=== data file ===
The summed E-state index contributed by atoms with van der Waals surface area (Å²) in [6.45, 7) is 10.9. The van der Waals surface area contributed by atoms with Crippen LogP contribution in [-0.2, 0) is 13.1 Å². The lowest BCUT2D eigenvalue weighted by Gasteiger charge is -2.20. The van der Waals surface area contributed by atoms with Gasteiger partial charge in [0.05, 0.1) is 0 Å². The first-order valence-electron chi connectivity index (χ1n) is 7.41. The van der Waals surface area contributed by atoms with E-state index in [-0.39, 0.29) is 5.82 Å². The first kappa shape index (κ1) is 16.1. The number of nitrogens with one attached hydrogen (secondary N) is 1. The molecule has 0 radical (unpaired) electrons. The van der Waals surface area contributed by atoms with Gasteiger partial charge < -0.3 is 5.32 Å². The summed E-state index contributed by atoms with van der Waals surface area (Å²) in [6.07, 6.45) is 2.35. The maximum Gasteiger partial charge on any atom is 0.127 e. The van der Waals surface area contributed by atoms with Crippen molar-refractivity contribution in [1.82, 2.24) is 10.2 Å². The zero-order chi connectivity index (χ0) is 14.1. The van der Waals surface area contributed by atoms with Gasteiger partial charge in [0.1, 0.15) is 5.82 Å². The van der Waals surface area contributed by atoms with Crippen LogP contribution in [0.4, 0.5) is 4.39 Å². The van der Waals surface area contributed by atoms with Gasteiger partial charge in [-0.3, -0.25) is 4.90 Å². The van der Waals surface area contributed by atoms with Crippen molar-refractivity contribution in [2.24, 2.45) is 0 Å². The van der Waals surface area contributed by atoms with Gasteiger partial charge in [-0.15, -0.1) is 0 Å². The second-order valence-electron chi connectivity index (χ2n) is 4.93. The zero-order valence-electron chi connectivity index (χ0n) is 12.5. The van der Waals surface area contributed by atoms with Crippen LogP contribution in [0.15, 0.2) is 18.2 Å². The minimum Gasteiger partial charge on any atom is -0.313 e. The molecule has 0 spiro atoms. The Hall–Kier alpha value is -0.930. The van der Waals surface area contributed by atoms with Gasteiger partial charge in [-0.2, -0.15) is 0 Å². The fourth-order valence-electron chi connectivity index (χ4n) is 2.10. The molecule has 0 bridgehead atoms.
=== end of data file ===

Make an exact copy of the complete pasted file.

The summed E-state index contributed by atoms with van der Waals surface area (Å²) in [6.45, 7) is 10.9. The van der Waals surface area contributed by atoms with Crippen LogP contribution in [-0.2, 0) is 13.1 Å². The lowest BCUT2D eigenvalue weighted by Gasteiger charge is -2.20. The van der Waals surface area contributed by atoms with Gasteiger partial charge in [0.05, 0.1) is 0 Å². The first-order valence-electron chi connectivity index (χ1n) is 7.41. The van der Waals surface area contributed by atoms with E-state index in [-0.39, 0.29) is 5.82 Å². The first kappa shape index (κ1) is 16.1. The number of nitrogens with one attached hydrogen (secondary N) is 1. The molecule has 0 radical (unpaired) electrons. The van der Waals surface area contributed by atoms with Gasteiger partial charge < -0.3 is 5.32 Å². The summed E-state index contributed by atoms with van der Waals surface area (Å²) in [6.07, 6.45) is 2.35. The maximum Gasteiger partial charge on any atom is 0.127 e. The van der Waals surface area contributed by atoms with Crippen molar-refractivity contribution in [1.82, 2.24) is 10.2 Å². The zero-order chi connectivity index (χ0) is 14.1. The van der Waals surface area contributed by atoms with Gasteiger partial charge in [0.1, 0.15) is 5.82 Å². The van der Waals surface area contributed by atoms with Crippen LogP contribution in [0.4, 0.5) is 4.39 Å². The van der Waals surface area contributed by atoms with Gasteiger partial charge in [-0.3, -0.25) is 4.90 Å². The van der Waals surface area contributed by atoms with Crippen molar-refractivity contribution in [2.24, 2.45) is 0 Å². The van der Waals surface area contributed by atoms with Gasteiger partial charge in [-0.15, -0.1) is 0 Å². The second-order valence-electron chi connectivity index (χ2n) is 4.93. The zero-order valence-electron chi connectivity index (χ0n) is 12.5. The van der Waals surface area contributed by atoms with Crippen LogP contribution in [0.15, 0.2) is 18.2 Å². The minimum Gasteiger partial charge on any atom is -0.313 e. The molecule has 0 spiro atoms. The Hall–Kier alpha value is -0.930. The van der Waals surface area contributed by atoms with Gasteiger partial charge in [-0.2, -0.15) is 0 Å². The fourth-order valence-electron chi connectivity index (χ4n) is 2.10. The molecule has 0 bridgehead atoms.